Renewables accounted for 60.2 percent of the new U.S. electricity generation capacity for the first three quarters of 2015, according to the “Energy Infrastructure Update” from the Federal Energy Regulatory Commission (FERC) Office of Energy Projects.
The cumulative installed capacity of biomass, geothermal, hydropower, solar and wind from Jan. 1 through Sept. 30 was 7,276 megawatts. It included 2,966 megawatts of new wind capacity, 40.76 percent of the total, as well as 1,137 megawatts of solar, 205 megawatts of biomass, 45 megawatts of geothermal steam and 27 megawatts of hydropower. Natural gas generation capacity grew by 2,884 megawatts in the same period.
In the month of September, wind topped the new generation capacity list with 448 megawatts, natural gas was second at 346 megawatts and solar was third with 20 megawatts of new capacity.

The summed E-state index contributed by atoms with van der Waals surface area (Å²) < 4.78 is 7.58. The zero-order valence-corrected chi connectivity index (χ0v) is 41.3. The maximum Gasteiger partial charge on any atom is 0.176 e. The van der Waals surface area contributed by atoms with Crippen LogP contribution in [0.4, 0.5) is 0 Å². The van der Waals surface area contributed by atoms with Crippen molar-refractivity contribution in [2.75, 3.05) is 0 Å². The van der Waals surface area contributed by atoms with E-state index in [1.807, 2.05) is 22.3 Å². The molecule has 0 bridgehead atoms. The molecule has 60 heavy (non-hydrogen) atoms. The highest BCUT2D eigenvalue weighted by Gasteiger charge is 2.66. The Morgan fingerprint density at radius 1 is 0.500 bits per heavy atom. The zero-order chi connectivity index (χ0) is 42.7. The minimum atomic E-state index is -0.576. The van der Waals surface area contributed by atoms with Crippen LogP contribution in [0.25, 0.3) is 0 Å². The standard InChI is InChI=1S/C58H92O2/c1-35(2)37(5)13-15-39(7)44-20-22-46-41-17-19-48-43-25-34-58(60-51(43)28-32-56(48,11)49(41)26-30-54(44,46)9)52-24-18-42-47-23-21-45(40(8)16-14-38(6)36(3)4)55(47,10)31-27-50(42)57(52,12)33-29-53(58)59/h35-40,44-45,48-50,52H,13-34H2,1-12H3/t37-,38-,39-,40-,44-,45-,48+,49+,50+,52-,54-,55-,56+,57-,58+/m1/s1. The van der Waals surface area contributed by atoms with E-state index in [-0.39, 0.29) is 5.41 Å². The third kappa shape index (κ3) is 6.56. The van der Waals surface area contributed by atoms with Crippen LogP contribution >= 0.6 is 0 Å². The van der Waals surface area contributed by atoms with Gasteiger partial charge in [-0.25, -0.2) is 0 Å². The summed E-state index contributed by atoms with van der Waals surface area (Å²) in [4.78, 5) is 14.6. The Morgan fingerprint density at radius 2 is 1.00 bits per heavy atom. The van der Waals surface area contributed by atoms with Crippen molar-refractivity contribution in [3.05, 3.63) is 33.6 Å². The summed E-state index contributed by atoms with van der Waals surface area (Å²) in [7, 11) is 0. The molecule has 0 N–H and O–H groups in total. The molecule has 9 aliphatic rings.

FERC puts renewables at 17.4 percent of total installed U.S. generating capacity, including 8.59 percent hydro, 5.91 percent wind, 1.43 percent biomass, 1.13 percent solar and 0.34 percent geothermal steam generation. No new nuclear capacity was added in 2015 and only 9 megawatts of oil and 3 megawatts of coal-fired capacity.
Critics point out the renewable numbers – especially those for solar – are underestimated because FERC does not fully account for distributed generation in its reports.